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Economic Theory and the Ancient…
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Economic Theory and the Ancient Mediterranean

by Donald W. Jones

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This is a very extraordinary book. As the title says, it is about economic theory and about the ancient Mediterranean. To what extent the book is about the interaction between the one and the other will be the main issue of this review. The combination of the two topics is personified in the author, who, according to the back cover, is both an economic consultant and an adjunct Professor of Classics at the University of Tennessee. He is author of a study on Early Iron Age Crete and co-editor of The Full Costs and Benefits of Transportation: Contributions to Theory, Method and Measurement (Springer, 1997).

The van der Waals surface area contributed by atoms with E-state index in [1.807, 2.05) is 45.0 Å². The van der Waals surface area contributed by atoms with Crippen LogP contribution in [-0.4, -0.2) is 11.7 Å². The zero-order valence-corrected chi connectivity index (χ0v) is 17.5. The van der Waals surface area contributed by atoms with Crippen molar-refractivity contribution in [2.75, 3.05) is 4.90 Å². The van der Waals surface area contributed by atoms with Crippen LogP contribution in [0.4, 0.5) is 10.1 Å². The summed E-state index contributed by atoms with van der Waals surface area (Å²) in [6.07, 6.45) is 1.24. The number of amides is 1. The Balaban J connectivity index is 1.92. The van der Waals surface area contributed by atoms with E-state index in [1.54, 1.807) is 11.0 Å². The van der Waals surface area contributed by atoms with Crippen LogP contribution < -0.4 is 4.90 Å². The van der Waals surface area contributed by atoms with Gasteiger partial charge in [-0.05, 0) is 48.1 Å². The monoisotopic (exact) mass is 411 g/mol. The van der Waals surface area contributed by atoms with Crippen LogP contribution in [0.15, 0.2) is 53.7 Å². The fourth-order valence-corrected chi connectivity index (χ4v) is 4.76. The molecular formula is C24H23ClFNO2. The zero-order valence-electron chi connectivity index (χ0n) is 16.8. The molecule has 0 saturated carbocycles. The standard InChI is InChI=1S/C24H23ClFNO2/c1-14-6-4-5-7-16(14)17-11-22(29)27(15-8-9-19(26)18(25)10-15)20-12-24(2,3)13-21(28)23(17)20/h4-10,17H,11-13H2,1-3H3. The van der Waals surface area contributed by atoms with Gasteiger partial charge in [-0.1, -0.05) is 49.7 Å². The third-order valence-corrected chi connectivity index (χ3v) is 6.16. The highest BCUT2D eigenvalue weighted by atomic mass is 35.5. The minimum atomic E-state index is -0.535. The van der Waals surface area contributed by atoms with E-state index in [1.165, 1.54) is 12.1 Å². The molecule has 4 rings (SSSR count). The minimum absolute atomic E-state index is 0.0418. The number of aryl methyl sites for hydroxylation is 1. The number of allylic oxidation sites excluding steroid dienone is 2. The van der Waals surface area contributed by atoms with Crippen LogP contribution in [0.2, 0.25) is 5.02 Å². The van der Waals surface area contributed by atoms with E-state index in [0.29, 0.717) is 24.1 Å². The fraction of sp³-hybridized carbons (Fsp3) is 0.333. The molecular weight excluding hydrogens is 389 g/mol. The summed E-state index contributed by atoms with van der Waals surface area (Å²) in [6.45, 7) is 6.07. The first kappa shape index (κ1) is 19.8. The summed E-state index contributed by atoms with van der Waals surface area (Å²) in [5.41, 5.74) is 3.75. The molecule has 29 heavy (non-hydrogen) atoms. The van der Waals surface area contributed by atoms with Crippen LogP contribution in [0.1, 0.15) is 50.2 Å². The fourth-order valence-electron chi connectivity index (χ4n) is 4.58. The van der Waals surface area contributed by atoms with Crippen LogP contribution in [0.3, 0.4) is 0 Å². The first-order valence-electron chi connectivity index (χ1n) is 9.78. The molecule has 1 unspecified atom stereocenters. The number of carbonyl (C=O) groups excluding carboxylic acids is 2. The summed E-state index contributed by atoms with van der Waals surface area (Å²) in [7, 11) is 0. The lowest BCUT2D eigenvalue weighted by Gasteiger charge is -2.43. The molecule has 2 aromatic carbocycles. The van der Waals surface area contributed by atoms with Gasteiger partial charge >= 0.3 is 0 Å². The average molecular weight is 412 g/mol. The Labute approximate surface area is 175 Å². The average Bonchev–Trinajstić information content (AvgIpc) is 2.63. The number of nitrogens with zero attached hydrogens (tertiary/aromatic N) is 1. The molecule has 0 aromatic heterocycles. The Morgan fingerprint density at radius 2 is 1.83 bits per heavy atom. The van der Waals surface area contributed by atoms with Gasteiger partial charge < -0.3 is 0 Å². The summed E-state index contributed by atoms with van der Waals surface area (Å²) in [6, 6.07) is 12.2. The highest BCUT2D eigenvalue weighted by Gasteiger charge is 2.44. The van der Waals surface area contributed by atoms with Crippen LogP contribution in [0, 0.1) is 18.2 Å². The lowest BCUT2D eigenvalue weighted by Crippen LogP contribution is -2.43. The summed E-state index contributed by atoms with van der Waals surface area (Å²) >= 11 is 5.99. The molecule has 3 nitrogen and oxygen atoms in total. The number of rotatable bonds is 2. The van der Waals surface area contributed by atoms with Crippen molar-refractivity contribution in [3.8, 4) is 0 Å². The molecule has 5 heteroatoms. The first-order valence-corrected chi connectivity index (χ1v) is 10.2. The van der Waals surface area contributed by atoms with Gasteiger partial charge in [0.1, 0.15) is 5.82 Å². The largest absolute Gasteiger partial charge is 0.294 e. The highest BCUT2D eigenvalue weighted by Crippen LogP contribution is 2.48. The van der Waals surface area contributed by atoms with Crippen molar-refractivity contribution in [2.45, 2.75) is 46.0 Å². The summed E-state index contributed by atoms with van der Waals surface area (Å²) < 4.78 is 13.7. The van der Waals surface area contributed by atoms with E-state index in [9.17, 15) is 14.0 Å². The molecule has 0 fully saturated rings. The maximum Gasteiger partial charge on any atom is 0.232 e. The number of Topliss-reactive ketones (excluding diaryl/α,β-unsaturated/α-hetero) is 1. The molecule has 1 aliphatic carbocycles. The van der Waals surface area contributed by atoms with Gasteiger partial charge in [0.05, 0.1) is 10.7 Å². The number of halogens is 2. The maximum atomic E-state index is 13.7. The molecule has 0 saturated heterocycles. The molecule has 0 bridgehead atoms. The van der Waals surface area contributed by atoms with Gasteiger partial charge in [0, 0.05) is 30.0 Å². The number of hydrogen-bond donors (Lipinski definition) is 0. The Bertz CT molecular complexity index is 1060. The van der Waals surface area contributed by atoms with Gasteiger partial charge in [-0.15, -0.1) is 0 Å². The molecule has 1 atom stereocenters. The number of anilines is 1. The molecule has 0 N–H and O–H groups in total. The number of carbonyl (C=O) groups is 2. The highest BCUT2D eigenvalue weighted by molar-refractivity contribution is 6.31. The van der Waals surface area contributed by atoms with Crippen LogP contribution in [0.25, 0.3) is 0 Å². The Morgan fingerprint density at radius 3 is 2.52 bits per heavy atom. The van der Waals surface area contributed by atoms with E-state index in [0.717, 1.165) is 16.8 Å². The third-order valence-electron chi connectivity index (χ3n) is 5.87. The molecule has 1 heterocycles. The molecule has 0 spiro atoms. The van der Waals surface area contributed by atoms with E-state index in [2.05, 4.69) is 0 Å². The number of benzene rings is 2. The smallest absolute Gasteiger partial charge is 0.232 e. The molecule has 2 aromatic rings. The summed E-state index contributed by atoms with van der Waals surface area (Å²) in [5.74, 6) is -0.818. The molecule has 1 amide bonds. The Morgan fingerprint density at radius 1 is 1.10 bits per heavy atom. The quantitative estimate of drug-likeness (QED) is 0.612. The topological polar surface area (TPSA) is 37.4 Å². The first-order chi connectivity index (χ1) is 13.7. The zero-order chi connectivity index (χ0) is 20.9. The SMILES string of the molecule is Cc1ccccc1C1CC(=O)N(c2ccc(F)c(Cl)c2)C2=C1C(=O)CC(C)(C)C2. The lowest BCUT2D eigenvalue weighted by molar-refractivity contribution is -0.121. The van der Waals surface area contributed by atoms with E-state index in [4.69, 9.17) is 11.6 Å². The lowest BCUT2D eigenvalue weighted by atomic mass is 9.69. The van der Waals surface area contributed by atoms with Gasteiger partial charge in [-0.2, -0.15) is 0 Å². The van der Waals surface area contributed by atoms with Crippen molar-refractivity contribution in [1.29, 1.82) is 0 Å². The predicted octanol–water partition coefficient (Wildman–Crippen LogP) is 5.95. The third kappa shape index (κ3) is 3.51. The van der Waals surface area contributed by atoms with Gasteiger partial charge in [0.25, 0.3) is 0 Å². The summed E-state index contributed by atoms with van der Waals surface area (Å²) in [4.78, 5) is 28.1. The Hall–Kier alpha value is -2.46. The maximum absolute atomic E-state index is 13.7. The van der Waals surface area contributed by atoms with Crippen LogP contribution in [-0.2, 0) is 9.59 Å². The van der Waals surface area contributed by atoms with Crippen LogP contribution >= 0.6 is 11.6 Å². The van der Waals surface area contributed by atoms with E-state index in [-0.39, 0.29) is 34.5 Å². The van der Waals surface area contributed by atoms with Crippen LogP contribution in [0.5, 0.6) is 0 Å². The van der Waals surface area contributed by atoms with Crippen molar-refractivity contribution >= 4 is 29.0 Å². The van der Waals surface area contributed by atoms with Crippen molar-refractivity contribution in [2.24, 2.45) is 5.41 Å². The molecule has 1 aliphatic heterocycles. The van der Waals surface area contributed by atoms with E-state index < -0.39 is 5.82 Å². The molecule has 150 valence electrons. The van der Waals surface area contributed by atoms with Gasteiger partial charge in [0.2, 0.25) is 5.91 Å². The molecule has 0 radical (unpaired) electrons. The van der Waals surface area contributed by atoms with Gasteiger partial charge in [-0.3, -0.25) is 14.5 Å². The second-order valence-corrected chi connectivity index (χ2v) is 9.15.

The author explains the goal of this massive book – 560 double-columned pages – as providing the student of the history of the early Mediterranean and Aegean region with both basic and relatively advanced economic concepts for understanding the societies, and in particular the economic lives of the peoples in this region in antiquity. The latter term is taken widely, as it encompasses Egyptian and Assyrian society as much as the Classical Antiquity of Greece and Rome. “The present volume provides pure theory, but with an emphasis on the practical applications of the models” (p. xiii). The book is devised in two parts: the first five chapters present the core of economic theory and “serve as textbook as much as handbook”, while the next nine chapters (about three quarters of the book) apply the basic principles of the first chapters to various issues, such as labor, capital, cities and economic growth. In short, the book is meant as a rapid course in economic theory for the ancient historian and archaeologist.
 
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